Like every other child, I was irresistibly drawn to ‘bad words’ whenever I came across them. Unfortunately, these occasions were not plentiful, as my father and jethun (uncle) never really let rip. At the most they would use cuss-words like ‘shaala’ (‘saala’ in Hindi, meaning ‘wife’s brother’, presumably indicating that the swearer has enjoyed illicit relations with the sister of the sworn-at). Or, ‘shuorer bachcha’ (son of a pig). These relatively harmless convoluted-relational cuss-words were used only in heated discussions, usually about politicians and their ilk.
The ladies of the house, interestingly, never used swear-words at all. I wonder what channels they used to give vent to pent-up anger.
When I was in Class VIII, I celebrated my entry into teenage by asking my rent-a-book stall-owner to give me a ‘grown-up’ book to read. Being the precocious sort, I had already sampled a few tepid Mills-and-Boon romances, which are basically an eye-wash as far as the real birds-and-bees stuff is concerned. I was ready, or so I felt, for stronger stuff.
My friendly book-seller (unknowingly, perhaps, because I have never seen him reading any of his books) handed me a thick tome by the juicy Jackie Collins. It was called ‘LOVERS AND GAMBLERS’ and had a pair of luscious red lips pouting on the glossy cover. Very promising, indeed. My thirteen-year soul thrilled at the promise of exciting disclosures.
Carrying home my contraband treasure, I immediately covered it in an old inconspicuous sheet of newspaper. Then, at the first possible opportunity, in a quiet and undisturbed corner, I opened the book and dived into an unplumbed sea of naughty ‘adult’ adventures.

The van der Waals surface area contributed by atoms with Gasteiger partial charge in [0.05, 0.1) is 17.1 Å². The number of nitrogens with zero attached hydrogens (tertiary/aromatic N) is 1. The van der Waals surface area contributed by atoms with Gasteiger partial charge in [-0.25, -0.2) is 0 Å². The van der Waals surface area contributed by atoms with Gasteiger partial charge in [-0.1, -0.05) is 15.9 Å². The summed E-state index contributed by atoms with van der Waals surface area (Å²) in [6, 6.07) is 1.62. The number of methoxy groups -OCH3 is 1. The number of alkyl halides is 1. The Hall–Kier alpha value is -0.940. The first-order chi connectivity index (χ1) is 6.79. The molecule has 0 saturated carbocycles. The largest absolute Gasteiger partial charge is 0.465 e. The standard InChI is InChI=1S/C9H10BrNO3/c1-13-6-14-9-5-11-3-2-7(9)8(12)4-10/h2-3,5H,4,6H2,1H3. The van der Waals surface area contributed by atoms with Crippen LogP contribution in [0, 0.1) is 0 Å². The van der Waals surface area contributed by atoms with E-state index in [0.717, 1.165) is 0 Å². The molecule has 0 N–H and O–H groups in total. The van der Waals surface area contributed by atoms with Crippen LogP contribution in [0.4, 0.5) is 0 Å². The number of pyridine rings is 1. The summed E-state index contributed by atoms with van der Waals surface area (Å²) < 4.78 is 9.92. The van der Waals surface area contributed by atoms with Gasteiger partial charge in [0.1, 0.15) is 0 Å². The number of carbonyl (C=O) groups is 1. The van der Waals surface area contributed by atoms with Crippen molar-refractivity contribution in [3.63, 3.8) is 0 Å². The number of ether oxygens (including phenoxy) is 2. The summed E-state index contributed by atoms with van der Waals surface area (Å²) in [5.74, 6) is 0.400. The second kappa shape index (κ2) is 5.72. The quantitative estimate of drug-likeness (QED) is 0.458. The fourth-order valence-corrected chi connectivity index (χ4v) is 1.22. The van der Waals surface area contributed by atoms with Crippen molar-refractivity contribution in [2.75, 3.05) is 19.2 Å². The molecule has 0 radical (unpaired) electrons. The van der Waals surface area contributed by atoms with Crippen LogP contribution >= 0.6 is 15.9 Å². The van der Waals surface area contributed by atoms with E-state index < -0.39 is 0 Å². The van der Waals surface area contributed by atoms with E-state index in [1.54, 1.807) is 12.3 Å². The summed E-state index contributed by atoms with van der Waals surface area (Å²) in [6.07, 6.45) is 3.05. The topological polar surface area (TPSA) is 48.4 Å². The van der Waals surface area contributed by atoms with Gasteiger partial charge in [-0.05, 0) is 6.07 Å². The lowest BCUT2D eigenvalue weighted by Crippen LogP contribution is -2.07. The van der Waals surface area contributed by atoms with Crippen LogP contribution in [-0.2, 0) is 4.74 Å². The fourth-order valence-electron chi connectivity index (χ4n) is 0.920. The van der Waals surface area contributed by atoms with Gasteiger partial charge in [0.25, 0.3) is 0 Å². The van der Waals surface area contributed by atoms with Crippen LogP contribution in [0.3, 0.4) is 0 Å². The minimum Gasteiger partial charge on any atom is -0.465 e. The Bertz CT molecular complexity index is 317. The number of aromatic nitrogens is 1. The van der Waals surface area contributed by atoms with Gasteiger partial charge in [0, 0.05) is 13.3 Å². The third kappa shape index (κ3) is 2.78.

Only to be foxed by the first four (rather five)–letter word I met. Collins had succinctly introduced her gutsy heroine as a ‘lady with balls’. Flummoxed by this physiologically-impossible metaphor, I tried to figure out the meaning of this exciting new word. The staid dictionary did not help.
After a lot of deep thought and detailed re-reading, I decided that ‘balls’ meant the round knee-caps in the said lady’s legs (Collins had said something like, “The way she strode through the airport lounge, you knew straightaway that she was a lady with balls”.) I was rather disappointed with my inference, because everybody I knew, lady or not, had ‘patella’ (kneecap, or ‘balls’ as I felt). And there was nothing naughty or exciting or grown-up about it, really.
P.S: But Jackie Collins, when fully read and gradually correctly understood, proved to be a rather thrilling introduction to the bold and bawdy, glamorous and grown-up world of sex, drugs and rock-and-roll. And a very good treasury of explosive-sounding four-letter words. My horizons and vocabulary were considerably expanded.
ANY FOUR-LETTER WORD MEMORY YOU WOULD CARE TO EXPAND UPON?